In honor of the first day of October, I have prepared some information about some of the creepiest places in the Finger Lakes. Some are abandoned, and some you can visit today. Have you been to or driven by a creepy house or abandoned building? Share it with me, share it with the Finger Lakes! Disclaimer/Statement of the Obvious: If you visit any places listed here, I advise you not to trespass or break any laws.
Ithaca Gun Factory – Ithaca, NY
This is creepy and cool. Even prettied up by graffiti, the place was creepy. Franklin Crawford (frankie14850 on flickr), from tinytowntimes.com did a photoshoot here as part of an exhibit for Cornell Alumni Magazine, where he writes, “Abandoned, “The Gun” became a post-postmodern teenage wasteland, the antithesis of industry and manufacture, a toxic site and museum of the absurd. By the time you read this, all of it will have been demolished to make way for upscale condos.” View more of Franklin’s Ithaca Gun Factory photos on Flickr.com. (Photo courtesy of Franklin Crawford)
Auburn Correctional Facility – Auburn, NY
It doesn’t look that creepy, I have to admit. Built on land that was once a Cayuga Indian Village, the Auburn Prison was constructed in 1816 and is still a New York State Prison. What makes Auburn Prison just a wee bit creepy is the mere small fact that it housed the first ever electric chair and held the first ever prisoner electrocution. There is a lot of history to the Auburn Prison, and some of it is not so pretty (riots, death by showerbath [water-boarding before its time]). More info about the Prison (a photo of the chair can be found here). (photo credit: therealdeal.com)
Seneca Mill/Cascade Mill – Penn Yan, NY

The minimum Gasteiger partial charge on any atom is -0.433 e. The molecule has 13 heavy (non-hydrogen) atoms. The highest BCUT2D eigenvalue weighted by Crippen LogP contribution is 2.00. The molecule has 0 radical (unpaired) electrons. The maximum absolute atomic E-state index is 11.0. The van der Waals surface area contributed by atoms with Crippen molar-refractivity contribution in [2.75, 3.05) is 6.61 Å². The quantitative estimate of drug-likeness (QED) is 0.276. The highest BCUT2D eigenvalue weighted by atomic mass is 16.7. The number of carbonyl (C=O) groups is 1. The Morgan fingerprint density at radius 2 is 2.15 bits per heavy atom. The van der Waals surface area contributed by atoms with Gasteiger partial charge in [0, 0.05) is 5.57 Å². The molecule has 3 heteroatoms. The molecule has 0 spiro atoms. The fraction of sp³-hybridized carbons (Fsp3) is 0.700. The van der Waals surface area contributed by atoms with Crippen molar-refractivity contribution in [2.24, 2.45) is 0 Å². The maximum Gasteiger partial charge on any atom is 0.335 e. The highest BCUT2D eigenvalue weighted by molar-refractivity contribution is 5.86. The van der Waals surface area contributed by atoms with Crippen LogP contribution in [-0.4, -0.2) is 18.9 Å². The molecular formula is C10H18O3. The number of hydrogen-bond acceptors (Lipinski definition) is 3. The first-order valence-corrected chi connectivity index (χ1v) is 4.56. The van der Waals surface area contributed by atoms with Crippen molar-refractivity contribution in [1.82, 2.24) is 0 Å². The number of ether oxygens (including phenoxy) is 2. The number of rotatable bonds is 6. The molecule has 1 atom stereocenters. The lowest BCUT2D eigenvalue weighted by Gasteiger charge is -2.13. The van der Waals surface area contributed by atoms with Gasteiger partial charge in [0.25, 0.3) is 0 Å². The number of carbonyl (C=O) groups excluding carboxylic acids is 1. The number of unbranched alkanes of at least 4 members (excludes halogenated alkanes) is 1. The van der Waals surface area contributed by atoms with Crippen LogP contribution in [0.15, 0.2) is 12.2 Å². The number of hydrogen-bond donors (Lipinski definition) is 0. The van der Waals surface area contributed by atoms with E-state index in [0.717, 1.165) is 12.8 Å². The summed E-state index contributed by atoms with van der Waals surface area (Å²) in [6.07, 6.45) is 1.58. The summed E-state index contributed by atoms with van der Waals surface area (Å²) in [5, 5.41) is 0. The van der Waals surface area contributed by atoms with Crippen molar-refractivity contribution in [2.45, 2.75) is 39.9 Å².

Here’s a creepy place in the Finger Lakes that I’ve actually been to. Located along the Outlet Trail that stretches from Penn Yan to Dresden, linking Keuka and Seneca Lakes, this old mill and manufacturing plant is located by right by a waterfall.
Spook Hill – Middlesex, NY
EDIT: I recently took a visit to Spook Hill and took sole video of our experience. Read about it here or watch the video!
Spook Hill (Newell Road) has a spectacular view of Canandaigua Lake but that’s not what it’s known for. Located in the Vine Valley Region on the East side of Canandaigua Lake in Middlesex, it is known to be a Native American Burial Ground. It is said that if you put your car in neutral, the Native American Spirits will push you car uphill. Creepy, right? Proved to be an optical illusion a few decades ago, people still visit the site to experience the phenomenon.
Willard Psychiatric Center – Willard, NY
It goes without saying that psychiatric hospitals are a bit creepy to begin with, thanks to the way they are portrayed in movies and television. But an abandoned psych hospital? One which first opened in 1869 with it’s first patient being “a deformed, demented woman“? One which administered electro-shock treatments in the 30s and 40s? One which the attic held abandoned suitcases belonging to patients, untouched since their owners packed them decades earlier before entering the institution? Pretty high on my creep-o-meter.
Creepy as it may be now, Willard Psych Center was a huge step forward for NYS’s treatment and care for the mentally ill. Asylumprojects.com explains:
From colonial times, the care of insane persons had been a local function. Each county operated a poorhouse, or almshouse, wherein was indiscriminately lodged a hodgepodge of dependant persons: the mad, the feebleminded, the aged and crippled, drunks, epileptics and beggars. The almshouses provided custody and shelter, but “treatment” was not in their vocabulary.
The care and treatment of mentally ill at Willard changed through time, adapting to accommodate the research and evidence of effective and appropriate treatments until it was closed in 1995. So in the context of its time, Willard isn’t really creepy at all. It’s what’s left–broken glass and abandoned “stuff”–that is creepy.
Photos: What They Left Behind (suitcaseexhibit.org), Old Abandoned Buildings of Northern New York (http://oabonny.com/indexpage50.htm)